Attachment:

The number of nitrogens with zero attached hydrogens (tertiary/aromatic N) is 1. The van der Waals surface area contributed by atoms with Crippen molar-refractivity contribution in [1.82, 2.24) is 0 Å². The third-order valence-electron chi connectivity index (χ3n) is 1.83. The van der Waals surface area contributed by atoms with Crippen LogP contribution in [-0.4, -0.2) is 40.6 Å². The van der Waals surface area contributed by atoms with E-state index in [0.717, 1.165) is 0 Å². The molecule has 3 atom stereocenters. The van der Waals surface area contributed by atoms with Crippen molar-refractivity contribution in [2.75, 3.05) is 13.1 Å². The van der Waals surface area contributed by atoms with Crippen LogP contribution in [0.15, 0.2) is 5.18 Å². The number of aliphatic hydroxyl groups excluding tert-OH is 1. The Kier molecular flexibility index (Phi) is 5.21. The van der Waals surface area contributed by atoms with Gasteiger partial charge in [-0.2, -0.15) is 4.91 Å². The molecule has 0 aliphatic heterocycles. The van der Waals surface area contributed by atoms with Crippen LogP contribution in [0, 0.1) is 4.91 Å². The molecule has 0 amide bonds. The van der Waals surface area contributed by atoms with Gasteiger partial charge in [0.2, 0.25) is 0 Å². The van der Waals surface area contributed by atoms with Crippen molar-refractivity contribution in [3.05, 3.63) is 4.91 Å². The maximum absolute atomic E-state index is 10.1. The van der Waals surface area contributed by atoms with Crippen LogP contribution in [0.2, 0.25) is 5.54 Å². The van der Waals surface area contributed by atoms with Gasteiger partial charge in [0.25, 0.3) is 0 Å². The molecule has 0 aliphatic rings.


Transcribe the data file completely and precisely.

The number of nitrogens with zero attached hydrogens (tertiary/aromatic N) is 1. The van der Waals surface area contributed by atoms with Crippen molar-refractivity contribution in [1.82, 2.24) is 0 Å². The third-order valence-electron chi connectivity index (χ3n) is 1.83. The van der Waals surface area contributed by atoms with Crippen LogP contribution in [-0.4, -0.2) is 40.6 Å². The van der Waals surface area contributed by atoms with E-state index in [0.717, 1.165) is 0 Å². The molecule has 3 atom stereocenters. The van der Waals surface area contributed by atoms with Crippen molar-refractivity contribution in [2.75, 3.05) is 13.1 Å². The van der Waals surface area contributed by atoms with Crippen LogP contribution in [0.15, 0.2) is 5.18 Å². The number of aliphatic hydroxyl groups excluding tert-OH is 1. The Kier molecular flexibility index (Phi) is 5.21. The van der Waals surface area contributed by atoms with Gasteiger partial charge in [-0.2, -0.15) is 4.91 Å². The molecule has 0 aliphatic heterocycles. The van der Waals surface area contributed by atoms with Crippen LogP contribution in [0, 0.1) is 4.91 Å². The molecule has 0 amide bonds. The van der Waals surface area contributed by atoms with Gasteiger partial charge in [0.2, 0.25) is 0 Å². The van der Waals surface area contributed by atoms with Crippen molar-refractivity contribution in [3.05, 3.63) is 4.91 Å². The maximum absolute atomic E-state index is 10.1. The van der Waals surface area contributed by atoms with Crippen LogP contribution in [0.2, 0.25) is 5.54 Å². The van der Waals surface area contributed by atoms with Gasteiger partial charge in [0.25, 0.3) is 0 Å². The molecule has 0 aliphatic rings.